At some point in one’s life, every adult human being is valued for an isolated skill, talent, or personality trait—and compensated summarily. Most of the time, it’s called “gainful employment.” But if you happen to work in the sex industry, it’s often called “objectification”: a loaded term with unpleasant—and sometimes unfair—associations.
In the 1980s and ’90s, sexual objectification became synonymous with “exploitation” when anti-porn feminists Andrea Dworkin and Catharine MacKinnon sought to vanquish the evil porno empire by shutting down smut shops once and for all. Many Canadians will recall the 1992 case of R. versus Butler, in which pornography distributor Donald Victor Butler was forced to close his adult boutique in Winnipeg because of a Supreme Court ruling that drew heavily from Dworkin and MacKinnon’s definition of obscenity. The final ruling was initially deemed a triumph for womankind, though the case was ultimately a pyrrhic victory—one that divided the feminist community into two opposing camps: anti-porn, and sex-positive. However, this marked division did little to further the overarching goals of the feminist movement. Indeed, the old adage “united we stand, divided we fall” characterized the aftermath of the R. versus Butler ruling. The impassioned division still remains today, and continues to inhibit progress on feminist issues—particularly where those issues intersect with the sex industry.
While there are serious, identifiable problems with the sex industry, the actual act of sex itself is surely the least of these problems. In fact, many feminists’ moralistic fixation on the sex in sex work has actually made it more difficult for sex-workers’-rights activists to improve the work conditions of these workers—at least some of whom, it is worth pointing out, actually enjoy their work.
Just because the “service for sale” happens to be a few minutes of steamy lap dancing or an hour of intimate companionship instead of a week’s worth of memo typing, hamburger flipping, or taxi driving shouldn’t automatically negate the worker’s sense of self-worth and agency. In fact, many successful sex workers point to other occupations (waitressing, housekeeping, even teaching and computer programming) as vastly unfulfilling when compared to sex work.
Norma Jean Almodovar, director of COYOTE-LA (Call Off Your Old Tired Ethics-Los Angeles) and author of Cop to Call Girl, noted the following in our recent interview: “When I became a call girl, it was just such a different mindset—instead of making people’s lives miserable, I was making them happy. I was giving them pleasure. People looked forward to seeing me, as opposed to when I was on the police department, when people did not look forward to seeing me!”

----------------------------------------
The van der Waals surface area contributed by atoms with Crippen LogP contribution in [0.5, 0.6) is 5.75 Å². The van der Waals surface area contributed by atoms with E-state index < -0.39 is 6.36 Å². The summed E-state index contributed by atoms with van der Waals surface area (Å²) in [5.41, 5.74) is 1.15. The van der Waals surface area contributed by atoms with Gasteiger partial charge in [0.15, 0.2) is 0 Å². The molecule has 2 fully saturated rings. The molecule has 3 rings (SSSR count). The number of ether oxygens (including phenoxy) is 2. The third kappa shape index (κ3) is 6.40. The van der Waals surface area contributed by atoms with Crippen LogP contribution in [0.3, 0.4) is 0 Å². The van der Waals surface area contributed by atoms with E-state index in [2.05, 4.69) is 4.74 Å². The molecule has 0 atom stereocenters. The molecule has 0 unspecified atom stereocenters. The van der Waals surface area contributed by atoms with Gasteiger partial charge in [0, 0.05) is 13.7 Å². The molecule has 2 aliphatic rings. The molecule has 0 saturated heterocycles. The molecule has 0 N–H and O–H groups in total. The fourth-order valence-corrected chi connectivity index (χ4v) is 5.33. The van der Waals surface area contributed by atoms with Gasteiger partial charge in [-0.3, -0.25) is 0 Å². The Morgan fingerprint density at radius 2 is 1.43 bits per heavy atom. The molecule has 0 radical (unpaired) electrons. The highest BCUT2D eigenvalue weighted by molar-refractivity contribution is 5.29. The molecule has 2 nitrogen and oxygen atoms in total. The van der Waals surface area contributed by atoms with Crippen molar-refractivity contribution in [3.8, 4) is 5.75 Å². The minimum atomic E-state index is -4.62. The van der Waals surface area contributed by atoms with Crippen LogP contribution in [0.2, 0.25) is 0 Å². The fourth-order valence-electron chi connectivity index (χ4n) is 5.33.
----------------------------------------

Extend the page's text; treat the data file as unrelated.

While it’s marvelous to hear the oft-ignored voices of happy, healthy sex workers, it’s important to remember that some sex workers suffer fates far worse than “objectification.” Some are abused or even murdered by their pimps or their tricks, some succumb to drug addiction, and some contract sexually transmitted infections. But criminalizing prostitution has done little to alleviate these tragedies—if anything, by pushing marginalized women and men into the least-regulated work environments possible, it has aggravated them.
In New Zealand—one of the many progressive nations to decriminalize prostitution in recent years—prostitutes now have access to free medical clinics, discounted safe sex supplies, tax assistance, drug counselling, and regularly updated booklets with photographs of customers to avoid. Brothels are frequently inspected to ensure that they comply with strict hygiene requirements, verify each sex worker’s age with government-issued identification, and protect employees against harassment. Sex workers have professional advocates to turn to should they wish to seek legal recourse against an exploitative boss. There’s even talk of forming a prostitutes’ union.
It is, in short, a model of how the sex industry ought to operate—a system in which the “bad” pimps and prostitutes are penalized through a legitimate judicial system, while the “good” ones are allowed to go about their business of providing pleasure in the safest environment possible. It’s difficult to object to that.
A.E. Franzen is an aspiring dandy based in Minneapolis who writes smut for fun, news for pay, and op-ed pieces for ski lift passes.
Briarpatch remains independent because of your support. Subscribe now.